Extension educators can direct clients needing assistance to apply online at http://www.stepforwardmichigan.org/. More than 25,000 Michigan homeowners have initiated an application. If financial literacy is outside your normal area of expertise, feel free to refer to Jean or one of her colleagues on the Financial, Housing and Energy work group.

The Step Forward Michigan website also offers a toolkit for partners to help get the word out to homeowners about the program through the use of the program’s logo, Web ads, posters and cards, newsletters and social media posts. Any educator can use the kit.

Jean said, “We currently have MSHDA-certified housing counselors in Macomb, Washtenaw, Lapeer and Ionia counties. However, Step Forward Michigan is an excellent resource for Extension educators in any institute in any county to provide to residents as we know the economic and mortgage crisis has impacted all of us.”

Jean co-leads the Financial Housing and Energy work group with Extension educator Terry Clark-Jones. Extension Health and Nutrition Institute educators Christine Venema and Brenda Long are also involved in the Step Forward Michigan initiative.

In related news, a national foreclosure settlement will allow the MSHDA and MSU Extension to expand our financial education and counseling services for homeowners trying to avoid foreclosure or those who may have recently gone through foreclosure. We’ll have more information on this opportunity in the future.

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MSU Extension educators counsel struggling homeowners

A perfect storm of “job losses, increasing monthly mortgage payments, and property value depreciation, among other factors, have made Michigan the center of the foreclosure crisis,” according to Michigan Attorney General Bill Schuette.

 The effects of foreclosure threaten the dream of homeownership for many, ruin credit and push families into crisis very quickly, reducing their quality of life and putting them at risk of homelessness. Children forced to move due to a foreclosure run the risk of being uprooted from their schools and isolated from friends.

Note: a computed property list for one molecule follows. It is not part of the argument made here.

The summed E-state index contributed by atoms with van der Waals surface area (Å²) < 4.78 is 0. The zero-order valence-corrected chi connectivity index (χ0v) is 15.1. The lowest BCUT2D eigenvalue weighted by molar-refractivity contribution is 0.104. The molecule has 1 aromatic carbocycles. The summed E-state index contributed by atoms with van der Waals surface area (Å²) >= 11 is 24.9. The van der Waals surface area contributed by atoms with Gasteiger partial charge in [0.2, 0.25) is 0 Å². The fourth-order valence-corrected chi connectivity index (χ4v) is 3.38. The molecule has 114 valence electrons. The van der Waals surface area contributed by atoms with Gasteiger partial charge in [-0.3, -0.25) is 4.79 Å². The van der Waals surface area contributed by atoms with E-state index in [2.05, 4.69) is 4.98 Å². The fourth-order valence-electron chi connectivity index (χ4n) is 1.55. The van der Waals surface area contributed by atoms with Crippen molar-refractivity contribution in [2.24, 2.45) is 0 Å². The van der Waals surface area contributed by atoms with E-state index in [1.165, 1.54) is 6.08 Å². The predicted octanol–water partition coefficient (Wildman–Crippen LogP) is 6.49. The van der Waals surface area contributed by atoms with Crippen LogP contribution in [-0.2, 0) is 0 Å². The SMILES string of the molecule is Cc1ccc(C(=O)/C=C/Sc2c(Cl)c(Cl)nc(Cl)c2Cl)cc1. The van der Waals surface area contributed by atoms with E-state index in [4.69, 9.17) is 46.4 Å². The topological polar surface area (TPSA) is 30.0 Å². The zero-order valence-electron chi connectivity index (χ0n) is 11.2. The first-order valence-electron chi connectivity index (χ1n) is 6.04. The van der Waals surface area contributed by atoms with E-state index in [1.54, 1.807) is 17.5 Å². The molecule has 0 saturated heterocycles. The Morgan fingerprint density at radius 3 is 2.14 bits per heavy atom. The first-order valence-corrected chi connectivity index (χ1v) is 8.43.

Besides having personal ramifications, foreclosure affects communities through abandoned housing, declines in neighborhood property values and an increase in the cost of city services. A single foreclosed property can be a high cost to taxpayers while the cost of foreclosure counseling is low in comparison.

 An Urban Institute report, published January 2012, demonstrated significant positive effects of financial counseling. Counseled homeowners were more likely to receive more affordable loan modifications, cure serious delinquencies, remain current on their loans and avoid foreclosure completions altogether.

 Michigan State University Extension staff members are working to help Michigan residents keep their homes in these uncertain economic times. In Ionia County, Brenda Long, Extension educator; Jim Buxton, Extension program worker; and Vicki Newcomb, Michigan Foreclosure AmeriCorps Program member; counsel struggling homeowners. The foreclosure education and intervention is available at no cost to distressed homeowners.

 In 2011, MSU Extension Ionia County served 115 homeowner households with one-on-one foreclosure mitigation education and counseling. Out of those homeowner households, 36 percent were able to keep their mortgages current, keep to a repayment plan or receive a modification cure. Only 16 percent foreclosed.

 Preventative measures can prevent financial problems before they lead to foreclosure. Open to anyone interested, the MSU Extension Pre-Purchase Home Buyer Education Program served 20 households in Ionia County in 2011. Most had already chosen their homes to purchase and were referred by local lenders for education prior to closing on their mortgage loans. Education focused on closing, budgeting, and keeping and maintaining the home.

 MSU Extension educators Chris Venema in Lapeer County, Jean Lakin in Macomb County and Terry Clark-Jones in Washtenaw County coordinate similar housing education programs.

 MSU Extension also offers an online homebuyer education course available statewide at ehomeamerica.org/msue.